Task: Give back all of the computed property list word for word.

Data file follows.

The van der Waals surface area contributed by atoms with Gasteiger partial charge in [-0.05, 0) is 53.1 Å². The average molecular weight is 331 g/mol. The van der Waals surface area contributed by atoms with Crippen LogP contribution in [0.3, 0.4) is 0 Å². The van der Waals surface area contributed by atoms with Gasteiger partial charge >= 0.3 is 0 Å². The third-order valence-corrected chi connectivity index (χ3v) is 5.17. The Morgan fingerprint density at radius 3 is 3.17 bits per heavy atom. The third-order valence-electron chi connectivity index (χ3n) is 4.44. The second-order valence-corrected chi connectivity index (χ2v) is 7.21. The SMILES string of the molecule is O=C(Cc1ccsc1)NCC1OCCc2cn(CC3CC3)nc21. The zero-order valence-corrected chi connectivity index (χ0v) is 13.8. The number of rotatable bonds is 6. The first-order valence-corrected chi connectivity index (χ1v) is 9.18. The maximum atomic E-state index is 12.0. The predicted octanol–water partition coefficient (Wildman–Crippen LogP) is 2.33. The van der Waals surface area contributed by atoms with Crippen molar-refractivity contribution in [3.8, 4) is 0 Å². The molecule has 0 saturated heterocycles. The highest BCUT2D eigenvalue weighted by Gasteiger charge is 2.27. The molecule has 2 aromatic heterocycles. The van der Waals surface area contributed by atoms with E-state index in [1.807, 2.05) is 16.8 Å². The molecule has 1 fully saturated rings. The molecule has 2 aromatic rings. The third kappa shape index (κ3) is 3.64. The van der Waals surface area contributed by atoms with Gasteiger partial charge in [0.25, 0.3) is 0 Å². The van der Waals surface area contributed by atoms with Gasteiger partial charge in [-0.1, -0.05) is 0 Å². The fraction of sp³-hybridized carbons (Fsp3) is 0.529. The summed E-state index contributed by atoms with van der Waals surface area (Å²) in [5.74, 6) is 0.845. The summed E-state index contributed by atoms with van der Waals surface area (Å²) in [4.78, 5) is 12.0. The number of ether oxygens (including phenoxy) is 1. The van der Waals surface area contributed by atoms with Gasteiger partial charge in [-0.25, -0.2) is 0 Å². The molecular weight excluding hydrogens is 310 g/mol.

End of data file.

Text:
The van der Waals surface area contributed by atoms with Gasteiger partial charge in [-0.05, 0) is 53.1 Å². The average molecular weight is 331 g/mol. The van der Waals surface area contributed by atoms with Crippen LogP contribution in [0.3, 0.4) is 0 Å². The van der Waals surface area contributed by atoms with Gasteiger partial charge >= 0.3 is 0 Å². The third-order valence-corrected chi connectivity index (χ3v) is 5.17. The Morgan fingerprint density at radius 3 is 3.17 bits per heavy atom. The third-order valence-electron chi connectivity index (χ3n) is 4.44. The second-order valence-corrected chi connectivity index (χ2v) is 7.21. The SMILES string of the molecule is O=C(Cc1ccsc1)NCC1OCCc2cn(CC3CC3)nc21. The zero-order valence-corrected chi connectivity index (χ0v) is 13.8. The number of rotatable bonds is 6. The first-order valence-corrected chi connectivity index (χ1v) is 9.18. The maximum atomic E-state index is 12.0. The predicted octanol–water partition coefficient (Wildman–Crippen LogP) is 2.33. The van der Waals surface area contributed by atoms with Crippen molar-refractivity contribution in [3.8, 4) is 0 Å². The molecule has 0 saturated heterocycles. The highest BCUT2D eigenvalue weighted by Gasteiger charge is 2.27. The molecule has 2 aromatic heterocycles. The van der Waals surface area contributed by atoms with E-state index in [1.807, 2.05) is 16.8 Å². The molecule has 1 fully saturated rings. The molecule has 2 aromatic rings. The third kappa shape index (κ3) is 3.64. The van der Waals surface area contributed by atoms with Gasteiger partial charge in [0.25, 0.3) is 0 Å². The van der Waals surface area contributed by atoms with Gasteiger partial charge in [-0.1, -0.05) is 0 Å². The fraction of sp³-hybridized carbons (Fsp3) is 0.529. The summed E-state index contributed by atoms with van der Waals surface area (Å²) in [5.74, 6) is 0.845. The summed E-state index contributed by atoms with van der Waals surface area (Å²) in [4.78, 5) is 12.0. The number of ether oxygens (including phenoxy) is 1. The van der Waals surface area contributed by atoms with Gasteiger partial charge in [-0.25, -0.2) is 0 Å². The molecular weight excluding hydrogens is 310 g/mol.